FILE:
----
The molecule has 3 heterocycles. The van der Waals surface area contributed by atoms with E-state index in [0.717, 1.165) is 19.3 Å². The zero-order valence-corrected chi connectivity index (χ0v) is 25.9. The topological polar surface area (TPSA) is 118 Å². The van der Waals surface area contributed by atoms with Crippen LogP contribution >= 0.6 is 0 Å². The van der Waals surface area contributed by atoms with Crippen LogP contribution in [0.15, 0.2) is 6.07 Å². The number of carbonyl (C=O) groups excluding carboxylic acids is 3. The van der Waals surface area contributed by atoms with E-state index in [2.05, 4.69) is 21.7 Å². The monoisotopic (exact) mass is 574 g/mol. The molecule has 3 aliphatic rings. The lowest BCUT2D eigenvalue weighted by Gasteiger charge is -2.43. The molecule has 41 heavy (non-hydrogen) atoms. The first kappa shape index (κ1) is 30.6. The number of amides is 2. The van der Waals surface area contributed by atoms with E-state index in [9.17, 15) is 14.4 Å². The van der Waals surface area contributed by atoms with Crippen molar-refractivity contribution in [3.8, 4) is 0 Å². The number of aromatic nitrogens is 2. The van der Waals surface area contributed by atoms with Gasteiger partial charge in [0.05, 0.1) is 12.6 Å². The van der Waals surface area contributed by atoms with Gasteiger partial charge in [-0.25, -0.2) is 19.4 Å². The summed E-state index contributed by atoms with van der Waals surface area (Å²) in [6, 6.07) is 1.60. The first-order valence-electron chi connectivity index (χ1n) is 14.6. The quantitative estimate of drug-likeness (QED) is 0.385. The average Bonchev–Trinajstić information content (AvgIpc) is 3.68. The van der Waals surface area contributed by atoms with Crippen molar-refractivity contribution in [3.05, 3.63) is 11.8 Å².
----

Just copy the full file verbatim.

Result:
The molecule has 3 heterocycles. The van der Waals surface area contributed by atoms with E-state index in [0.717, 1.165) is 19.3 Å². The zero-order valence-corrected chi connectivity index (χ0v) is 25.9. The topological polar surface area (TPSA) is 118 Å². The van der Waals surface area contributed by atoms with Crippen LogP contribution >= 0.6 is 0 Å². The van der Waals surface area contributed by atoms with Crippen LogP contribution in [0.15, 0.2) is 6.07 Å². The number of carbonyl (C=O) groups excluding carboxylic acids is 3. The van der Waals surface area contributed by atoms with E-state index in [2.05, 4.69) is 21.7 Å². The monoisotopic (exact) mass is 574 g/mol. The molecule has 3 aliphatic rings. The lowest BCUT2D eigenvalue weighted by Gasteiger charge is -2.43. The molecule has 41 heavy (non-hydrogen) atoms. The first kappa shape index (κ1) is 30.6. The number of amides is 2. The van der Waals surface area contributed by atoms with E-state index in [9.17, 15) is 14.4 Å². The van der Waals surface area contributed by atoms with Crippen molar-refractivity contribution in [3.8, 4) is 0 Å². The number of aromatic nitrogens is 2. The van der Waals surface area contributed by atoms with Gasteiger partial charge in [0.05, 0.1) is 12.6 Å². The van der Waals surface area contributed by atoms with Gasteiger partial charge in [-0.25, -0.2) is 19.4 Å². The summed E-state index contributed by atoms with van der Waals surface area (Å²) in [6, 6.07) is 1.60. The first-order valence-electron chi connectivity index (χ1n) is 14.6. The quantitative estimate of drug-likeness (QED) is 0.385. The average Bonchev–Trinajstić information content (AvgIpc) is 3.68. The van der Waals surface area contributed by atoms with Crippen molar-refractivity contribution in [3.05, 3.63) is 11.8 Å².